NASA Social

Ownership and Engagement

In my capacity as Community Manager for the Lead Change Group and Social Media Specialist for Weaving Influence, I encounter content about employee engagement daily. This is fine with me because it’s a topic I adore. In my last few years at Healthy Kids, I struggled with my own disengagement. Prior to that, as a supervisor, I strove (often unsuccessfully) to foster a sense of engagement. When I had responsibilities as the liaison between Healthy Kids and our Third Party Administrators, I really felt challenged to help weave a thread among people who were not always engaged with their employer and therefore were highly unlikely to go a layer beyond and engage with us as the contractor.

During my time at NASA, I was struck repeatedly as we passed banners which had been signed by team members of various projects. I know signing a banner doesn’t create lasting engagement, but it was a tangible sign of intent, and it resonated with me.

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At the Space Station Processing Facility

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At the Vehicle Assembly Building; Space Shuttle Teams throughout the history of the program.

Procedures Matter

I suppose it’s obvious to say “NASA is big on procedure.” Spending two days touring various components of NASA, though, gave me deeper insights into why the organization is so procedure-heavy and why it matters. The scale of investment that has been made in the research being done at the International Space Station is expansive (and expensive!). The governments and private entities which have invested in research do so trusting that care will be taken to get their experiments from inception to completion safely, with the relevant data intact.

I learned that anyone in Mission Control for the Atlas Rocket via United Launch Associates can stop a launch in its tracks, but they have to do it a certain way. You don’t want someone stopping such a huge process precipitously by saying to a neighbor “hold on, I need to check a figure.” They specifically have to say “HOLD. HOLD. HOLD,” which everyone understands to be the signal to stop the launch sequence in order to assess what is wrong.

Procedures Matter Part Two

Back when I announced on Facebook that I would be going to the  NASA Social event, someone said, “oh it’s a cargo launch; they don’t scrub those that often.” WELL, I am not sure how often they scrub them but I can attest that if the weather factors which impact launch success are not favorable, and/or if the five launch attempts in a 30 minute window have been spent, the craft will not launch. As we sat in the bus on Thursday night, in the rain, watching attempts 1, 2, 3, 4 and finally 5 come and go, we had a prime example of the fact that no one can control the weather but everyone can control the sentimental goal of getting a rocket up in the air and stop as procedures dictate.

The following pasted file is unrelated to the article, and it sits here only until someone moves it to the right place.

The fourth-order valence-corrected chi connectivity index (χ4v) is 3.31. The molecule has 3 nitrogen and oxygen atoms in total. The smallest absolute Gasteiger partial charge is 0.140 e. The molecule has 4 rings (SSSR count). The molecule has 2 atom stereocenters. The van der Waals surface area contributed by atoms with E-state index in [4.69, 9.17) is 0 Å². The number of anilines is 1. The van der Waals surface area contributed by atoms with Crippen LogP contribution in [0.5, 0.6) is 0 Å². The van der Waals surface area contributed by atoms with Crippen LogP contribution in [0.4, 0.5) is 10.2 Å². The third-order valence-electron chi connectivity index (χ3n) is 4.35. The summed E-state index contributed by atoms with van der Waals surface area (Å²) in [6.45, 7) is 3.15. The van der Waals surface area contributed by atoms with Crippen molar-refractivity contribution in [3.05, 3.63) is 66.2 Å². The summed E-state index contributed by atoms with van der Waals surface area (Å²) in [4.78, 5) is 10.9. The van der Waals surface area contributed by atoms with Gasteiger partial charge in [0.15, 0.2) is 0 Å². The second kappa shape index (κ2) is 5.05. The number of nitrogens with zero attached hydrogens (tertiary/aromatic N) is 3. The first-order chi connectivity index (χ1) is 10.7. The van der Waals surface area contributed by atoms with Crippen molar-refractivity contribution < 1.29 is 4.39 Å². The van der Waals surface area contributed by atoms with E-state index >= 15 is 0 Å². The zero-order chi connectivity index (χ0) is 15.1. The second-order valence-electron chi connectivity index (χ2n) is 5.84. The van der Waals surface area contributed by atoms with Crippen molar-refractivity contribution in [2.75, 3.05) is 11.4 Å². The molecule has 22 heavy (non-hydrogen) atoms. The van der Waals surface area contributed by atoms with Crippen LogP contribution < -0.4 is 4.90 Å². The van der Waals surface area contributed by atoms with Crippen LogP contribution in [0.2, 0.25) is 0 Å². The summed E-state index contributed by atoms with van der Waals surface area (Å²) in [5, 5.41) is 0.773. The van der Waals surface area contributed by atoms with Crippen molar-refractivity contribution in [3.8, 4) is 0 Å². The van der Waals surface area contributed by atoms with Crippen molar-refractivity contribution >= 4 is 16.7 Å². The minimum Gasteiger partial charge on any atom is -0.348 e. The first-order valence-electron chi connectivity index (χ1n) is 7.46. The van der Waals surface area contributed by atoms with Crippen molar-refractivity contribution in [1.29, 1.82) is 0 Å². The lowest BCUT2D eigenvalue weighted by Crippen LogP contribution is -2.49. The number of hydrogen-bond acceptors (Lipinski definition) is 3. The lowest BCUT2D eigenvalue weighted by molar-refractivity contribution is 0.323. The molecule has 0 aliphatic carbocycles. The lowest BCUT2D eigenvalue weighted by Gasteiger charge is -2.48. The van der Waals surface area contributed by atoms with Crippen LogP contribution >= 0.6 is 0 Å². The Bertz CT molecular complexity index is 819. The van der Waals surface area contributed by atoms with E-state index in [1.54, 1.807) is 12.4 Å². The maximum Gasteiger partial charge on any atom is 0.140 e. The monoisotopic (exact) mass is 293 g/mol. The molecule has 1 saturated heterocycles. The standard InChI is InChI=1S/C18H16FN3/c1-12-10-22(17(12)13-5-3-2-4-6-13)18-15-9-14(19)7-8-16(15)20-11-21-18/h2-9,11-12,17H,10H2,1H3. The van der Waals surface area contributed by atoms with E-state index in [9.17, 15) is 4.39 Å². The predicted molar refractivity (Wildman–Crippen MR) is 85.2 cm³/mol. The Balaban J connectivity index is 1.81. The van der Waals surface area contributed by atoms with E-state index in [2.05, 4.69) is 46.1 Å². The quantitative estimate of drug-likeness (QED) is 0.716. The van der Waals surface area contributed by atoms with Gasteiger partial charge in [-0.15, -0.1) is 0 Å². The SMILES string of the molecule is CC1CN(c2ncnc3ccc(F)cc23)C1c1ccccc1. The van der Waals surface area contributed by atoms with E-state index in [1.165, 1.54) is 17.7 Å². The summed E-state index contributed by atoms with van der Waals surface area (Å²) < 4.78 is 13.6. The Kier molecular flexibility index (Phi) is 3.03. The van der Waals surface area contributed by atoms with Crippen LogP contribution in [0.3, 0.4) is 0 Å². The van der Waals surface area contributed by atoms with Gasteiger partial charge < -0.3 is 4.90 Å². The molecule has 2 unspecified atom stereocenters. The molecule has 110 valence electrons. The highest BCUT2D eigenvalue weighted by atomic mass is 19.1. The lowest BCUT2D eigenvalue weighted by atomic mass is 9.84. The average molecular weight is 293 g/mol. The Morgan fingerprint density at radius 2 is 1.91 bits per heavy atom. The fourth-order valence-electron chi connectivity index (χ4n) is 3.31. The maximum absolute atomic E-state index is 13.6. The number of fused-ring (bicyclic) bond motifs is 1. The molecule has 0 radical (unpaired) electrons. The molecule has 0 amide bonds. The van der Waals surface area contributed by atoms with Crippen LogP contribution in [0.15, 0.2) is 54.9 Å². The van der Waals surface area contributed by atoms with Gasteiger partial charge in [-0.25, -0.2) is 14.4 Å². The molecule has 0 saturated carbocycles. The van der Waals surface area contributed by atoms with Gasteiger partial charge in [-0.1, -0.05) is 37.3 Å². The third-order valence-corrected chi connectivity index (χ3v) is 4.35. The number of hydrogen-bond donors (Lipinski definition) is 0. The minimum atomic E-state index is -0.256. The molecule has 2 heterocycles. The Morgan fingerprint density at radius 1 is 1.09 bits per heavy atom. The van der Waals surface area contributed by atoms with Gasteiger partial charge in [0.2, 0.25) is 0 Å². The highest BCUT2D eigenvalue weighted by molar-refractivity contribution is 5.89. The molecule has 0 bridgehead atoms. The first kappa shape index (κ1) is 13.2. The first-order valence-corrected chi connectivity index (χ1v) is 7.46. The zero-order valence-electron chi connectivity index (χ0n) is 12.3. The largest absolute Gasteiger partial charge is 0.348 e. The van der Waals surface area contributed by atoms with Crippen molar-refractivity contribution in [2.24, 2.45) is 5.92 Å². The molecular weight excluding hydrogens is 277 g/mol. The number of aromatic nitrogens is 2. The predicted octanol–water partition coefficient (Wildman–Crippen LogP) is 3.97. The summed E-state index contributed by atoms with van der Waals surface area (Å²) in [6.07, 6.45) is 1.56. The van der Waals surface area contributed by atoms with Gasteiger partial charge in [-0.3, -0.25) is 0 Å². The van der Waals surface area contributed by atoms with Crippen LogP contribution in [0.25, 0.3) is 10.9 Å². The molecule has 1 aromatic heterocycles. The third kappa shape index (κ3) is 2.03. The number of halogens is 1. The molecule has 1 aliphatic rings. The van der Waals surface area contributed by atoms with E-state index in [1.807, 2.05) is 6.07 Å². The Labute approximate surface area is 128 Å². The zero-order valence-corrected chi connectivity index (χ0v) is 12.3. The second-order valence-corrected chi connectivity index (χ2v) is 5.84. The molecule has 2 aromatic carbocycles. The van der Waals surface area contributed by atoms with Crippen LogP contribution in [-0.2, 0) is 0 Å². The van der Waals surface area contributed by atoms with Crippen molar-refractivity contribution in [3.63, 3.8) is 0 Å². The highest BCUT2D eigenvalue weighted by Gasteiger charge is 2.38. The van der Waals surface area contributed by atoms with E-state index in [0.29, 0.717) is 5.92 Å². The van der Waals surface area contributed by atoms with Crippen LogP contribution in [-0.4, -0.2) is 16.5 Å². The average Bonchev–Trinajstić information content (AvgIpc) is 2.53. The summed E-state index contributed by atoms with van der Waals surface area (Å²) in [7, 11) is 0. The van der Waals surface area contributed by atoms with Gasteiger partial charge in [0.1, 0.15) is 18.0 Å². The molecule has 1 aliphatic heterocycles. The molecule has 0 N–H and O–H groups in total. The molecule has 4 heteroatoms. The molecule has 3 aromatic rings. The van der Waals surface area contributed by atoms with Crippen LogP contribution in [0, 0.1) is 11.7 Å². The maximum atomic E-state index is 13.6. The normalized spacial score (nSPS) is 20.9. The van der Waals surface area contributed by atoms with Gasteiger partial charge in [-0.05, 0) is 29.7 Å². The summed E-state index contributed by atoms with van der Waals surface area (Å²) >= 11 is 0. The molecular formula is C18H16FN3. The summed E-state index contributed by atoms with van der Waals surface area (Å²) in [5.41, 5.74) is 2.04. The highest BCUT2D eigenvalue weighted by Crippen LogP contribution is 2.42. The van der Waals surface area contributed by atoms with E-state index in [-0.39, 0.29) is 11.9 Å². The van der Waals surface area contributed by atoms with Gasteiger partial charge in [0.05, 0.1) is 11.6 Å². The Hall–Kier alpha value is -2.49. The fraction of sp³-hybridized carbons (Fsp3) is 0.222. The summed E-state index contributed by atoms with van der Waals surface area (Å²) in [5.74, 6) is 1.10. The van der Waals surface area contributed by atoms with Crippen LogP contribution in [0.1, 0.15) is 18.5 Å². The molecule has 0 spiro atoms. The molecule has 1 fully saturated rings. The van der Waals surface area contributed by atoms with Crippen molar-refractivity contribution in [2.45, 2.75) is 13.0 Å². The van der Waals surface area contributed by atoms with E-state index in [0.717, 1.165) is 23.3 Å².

Subsequently, the Friday night launch window closed after each of the 5 attempt options came and went as did the Saturday night launch window. While I was glad I had not rolled the family logistical scheduling dice and decided to hang around for Friday (or Saturday), I was disappointed for all the people I met who are invested in a safe and successful launch. AND I was thrilled to see a successful launch at 4:44 pm today (Sunday, 12/6/15)!

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From Astronaut Scott Kelly’s Facebook Page

Privatization

I have developed a personal skepticism about privatization over the years. Although Healthy Kids was technically privatization of the provision of health insurance for children, we were quasi-governmental in many ways. It was when we contracted with Third Party Administrators to do our enrollment, billing, member services, and other duties that I grew disillusioned. Although there were some exceptions, and throughout the years there were always fantastic individual people in the mix, in general it often seemed to come down to a lack of embracing our mission, vision, and values as well as a focus on profit over quality.